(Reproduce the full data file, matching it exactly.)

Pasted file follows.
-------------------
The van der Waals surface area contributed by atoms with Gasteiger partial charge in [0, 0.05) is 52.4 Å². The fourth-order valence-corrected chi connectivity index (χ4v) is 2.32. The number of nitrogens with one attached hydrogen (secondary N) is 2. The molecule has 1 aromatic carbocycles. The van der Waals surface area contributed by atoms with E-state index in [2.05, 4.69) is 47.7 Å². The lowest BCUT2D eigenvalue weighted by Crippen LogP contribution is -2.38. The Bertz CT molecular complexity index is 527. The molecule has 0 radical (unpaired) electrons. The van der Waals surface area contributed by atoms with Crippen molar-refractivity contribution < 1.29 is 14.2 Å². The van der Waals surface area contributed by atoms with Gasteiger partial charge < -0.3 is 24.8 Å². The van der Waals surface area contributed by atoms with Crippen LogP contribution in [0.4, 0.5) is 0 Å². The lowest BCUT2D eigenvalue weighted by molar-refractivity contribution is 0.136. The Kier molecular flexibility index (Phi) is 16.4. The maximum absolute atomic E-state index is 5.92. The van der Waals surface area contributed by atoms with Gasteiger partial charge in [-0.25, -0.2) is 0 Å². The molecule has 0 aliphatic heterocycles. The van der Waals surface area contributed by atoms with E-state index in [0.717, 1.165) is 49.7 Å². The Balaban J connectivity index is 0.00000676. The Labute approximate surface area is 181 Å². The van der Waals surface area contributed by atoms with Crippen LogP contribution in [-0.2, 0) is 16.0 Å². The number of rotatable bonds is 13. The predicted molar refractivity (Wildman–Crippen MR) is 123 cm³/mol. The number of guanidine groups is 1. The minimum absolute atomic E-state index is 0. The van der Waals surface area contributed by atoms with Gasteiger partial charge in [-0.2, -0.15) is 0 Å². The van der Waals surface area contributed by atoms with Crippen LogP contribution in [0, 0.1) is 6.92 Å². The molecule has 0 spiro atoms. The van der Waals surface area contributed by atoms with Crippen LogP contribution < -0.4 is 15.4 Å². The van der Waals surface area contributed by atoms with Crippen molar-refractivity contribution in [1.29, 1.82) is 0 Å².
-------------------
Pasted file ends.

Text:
The van der Waals surface area contributed by atoms with Gasteiger partial charge in [0, 0.05) is 52.4 Å². The fourth-order valence-corrected chi connectivity index (χ4v) is 2.32. The number of nitrogens with one attached hydrogen (secondary N) is 2. The molecule has 1 aromatic carbocycles. The van der Waals surface area contributed by atoms with E-state index in [2.05, 4.69) is 47.7 Å². The lowest BCUT2D eigenvalue weighted by Crippen LogP contribution is -2.38. The Bertz CT molecular complexity index is 527. The molecule has 0 radical (unpaired) electrons. The van der Waals surface area contributed by atoms with Crippen molar-refractivity contribution < 1.29 is 14.2 Å². The van der Waals surface area contributed by atoms with Gasteiger partial charge < -0.3 is 24.8 Å². The van der Waals surface area contributed by atoms with Crippen LogP contribution in [0.4, 0.5) is 0 Å². The lowest BCUT2D eigenvalue weighted by molar-refractivity contribution is 0.136. The Kier molecular flexibility index (Phi) is 16.4. The maximum absolute atomic E-state index is 5.92. The van der Waals surface area contributed by atoms with Gasteiger partial charge in [-0.25, -0.2) is 0 Å². The molecule has 0 aliphatic heterocycles. The van der Waals surface area contributed by atoms with E-state index in [0.717, 1.165) is 49.7 Å². The Balaban J connectivity index is 0.00000676. The Labute approximate surface area is 181 Å². The van der Waals surface area contributed by atoms with Crippen LogP contribution in [-0.2, 0) is 16.0 Å². The number of rotatable bonds is 13. The predicted molar refractivity (Wildman–Crippen MR) is 123 cm³/mol. The number of guanidine groups is 1. The minimum absolute atomic E-state index is 0. The van der Waals surface area contributed by atoms with Gasteiger partial charge in [-0.2, -0.15) is 0 Å². The van der Waals surface area contributed by atoms with Crippen LogP contribution in [0, 0.1) is 6.92 Å². The molecule has 0 spiro atoms. The van der Waals surface area contributed by atoms with Crippen LogP contribution < -0.4 is 15.4 Å². The van der Waals surface area contributed by atoms with Crippen molar-refractivity contribution in [1.29, 1.82) is 0 Å².